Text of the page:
Soccer stadiums for Crew, FC Cincinnati compete for rankings title

Hell is Real — especially for sweaty Crew fans melting on the East side of Field during sunny summer afternoon matches.

But for the rest of us? The LDC is so cool. 

Is it cooler than TQL Stadium, home of in-state rival FC Cincinnati, who like the Crew is playing in spiffy new digs this season? That’s what I set out to learn.

My assignment: attend one Crew and one FC Cincinnati game at their home venues before Friday’s Hell is Real match and evaluate the two experiences.

Columbus Crew and Cincinnati FC:How the ‘Hell is Real’ soccer rivalry came to be

FC Cincinnati wave flags during a game at TQL Stadium.

The only rule beyond sampling stadium food and beverage on the company dime — a tough gig, but somebody had to do it — was to attend both games as “Joe Fan.” The idea was to show up as a soccer civilian, not as a media muckety-muck. That meant no freebies. No wining and dining in the club or premium seating areas. No parking within a corner kick of the entrance.

In other words, roughing it.

This analysis attempts to put aside Capital City cheerleading while abstaining from anti-Queen City bias. In other words, an apples-to-apples comparison, even if Columbus is a Honey Crisp and Cincinnati a common Red Delicious. (so much for fair and balanced, eh?) 

Crew fans cheer during a game at Field.

Each visit analysis is broken into six categories: ticketing/seats; parking; nearby bar-restaurants; stadium complex; concessions; and overall vibe. Each is rated 1 (horrible) to 5 (excellent).  

Ticketing/Seats for TQL and

Procuring ducats was a breeze for both games: Crew vs. Seattle Sounders on Aug. 21 and Orlando City vs. F.C. Cincinnati on Aug. 7. I paid $40 for my FC Cincinnati seat (plus another $8 for the SeatGeek service and processing fees. Grrr) in the upper-deck section 215 near the Bailey, which is Cincinnati’s version of the Nordecke. I dug deeper for the Crew ticket, paying $59, which put me in section 105, located almost directly behind the goal at the opposite end of the Nordecke.

Fans get an up-close look at Crew goalkeeper Eloy Room at Field.

Being nearer the action at Field was worth the extra money, although the Crew fans around me may disagree. We were close enough to practically ride piggyback on Crew goaltender Eloy Room, then Seattle scored twice in the closing minutes to erase a 1-0 deficit and shock the Black and Gold 2-1. Suffice to say the fans and families around me didn’t need to see that car wreck from so up close and personal.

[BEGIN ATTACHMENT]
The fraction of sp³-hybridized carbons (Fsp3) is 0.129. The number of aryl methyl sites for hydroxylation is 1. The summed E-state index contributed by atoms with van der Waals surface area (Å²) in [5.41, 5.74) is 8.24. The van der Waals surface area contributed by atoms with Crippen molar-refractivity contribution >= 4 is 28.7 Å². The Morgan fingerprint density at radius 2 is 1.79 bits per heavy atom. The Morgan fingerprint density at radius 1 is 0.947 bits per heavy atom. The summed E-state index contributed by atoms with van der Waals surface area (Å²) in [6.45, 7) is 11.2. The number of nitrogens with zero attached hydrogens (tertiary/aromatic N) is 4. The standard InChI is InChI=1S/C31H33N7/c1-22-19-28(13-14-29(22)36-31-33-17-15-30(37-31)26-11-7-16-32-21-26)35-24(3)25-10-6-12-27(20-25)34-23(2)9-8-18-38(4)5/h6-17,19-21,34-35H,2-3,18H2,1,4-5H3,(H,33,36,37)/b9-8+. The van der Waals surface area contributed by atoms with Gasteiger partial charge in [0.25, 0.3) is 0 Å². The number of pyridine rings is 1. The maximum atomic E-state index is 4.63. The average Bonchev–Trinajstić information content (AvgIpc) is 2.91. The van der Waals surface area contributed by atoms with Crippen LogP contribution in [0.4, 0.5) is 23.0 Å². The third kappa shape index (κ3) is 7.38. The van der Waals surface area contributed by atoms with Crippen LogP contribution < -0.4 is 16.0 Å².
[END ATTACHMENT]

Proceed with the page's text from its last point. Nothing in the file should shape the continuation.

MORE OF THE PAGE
Score: Crew 4, FC Cincinnati 4.

Parking for TQL and

I had heard so much negativity about available parking around Field that I went into this comparison with FC Cincinnati already ahead. But while Cincinnati’s parking situation was better, the difference was not drastic. Cincinnati benefits from a plethora of parking garages, in part to house vehicles for Reds and Bengals games but also because TQL Stadium is not wedged into a relatively tiny urban space the way Field is.

A sign selling parking near TQL Stadium in Cincinnati.

Cincinnati also comes out ahead for in-close parking. I was able to park just around the corner from the stadium for $30. But if affordability matters more, Columbus is the pick. If you’re willing to walk at least half a mile, that is. Granted, the 15-minute walk from the $10 surface lot just off Convention Center Drive near Nationwide Arena was no fun in 90-degree heat — and wouldn’t be a treat in freezing temperatures, either — but it also gets you in the mood to see a game.

Crew fans march into Field.

There is nothing like streaming toward a stadium with hundreds of other fans to raise the anticipation level of a sporting event. Cincinnati has some of that, but walking under the train trestle that crosses Nationwide Boulevard adds a definite trendy urban feel to the Crew festivities.

FC Cincinnati fans march to TQL Stadium.

That said, most fans want parking convenience, as long as it doesn’t break the bank. Cincinnati simply has more available spaces. 

Score: Cincinnati 4, Columbus 3.

Nearby bar/restaurant options for and TQL

Not everyone drinks alcohol, but enough do that this category is essential. And this is where two divergent and highly subjective themes begin to develop between games held at Field and TQL Stadium: urban neighborhood vs. urban new. 

Columbus has plenty of bars and restaurants in the Arena District, but who wants to walk (stumble?) for a half mile or so from field to pub and vice versa? No, this face-off comes down to two spots: Betty’s Bar & Grille (Columbus) and The Pitch Cincy (Cincinnati). 

Betty's Bar attracts Crew and Clippers fans before and after games.

Located on Nationwide Boulevard a stone’s throw from the LDC, Betty’s is a borderline dive bar — I mean that as a compliment — that charges $2 for cans of Pabst Blue Ribbon and $5 for most other domestic pints. It is the kind of place where you will find a not-so-serious sign reading “Thong Barmaid Needed, Thursday 4-8.” 

Tongue firmly in cheek, I asked the bartender if thongs were a requirement of employment. She gave a devilish wink and answered, “I got one on now — and every day.”


The Pitch Cincy is popular before and after FC Cincinnati games.

If Betty’s is a bar you can walk past almost without knowing it exists, The Pitch Cincy is a place that shouts, “Look at me!” Opened for the first time in May, the two-level bar located directly across from TQL Stadium is clean scrubbed and more expensive than Betty’s. But different strokes for different folks. The Pitch also has large TV screens everywhere and a rooftop patio that offers views of the distant hills.

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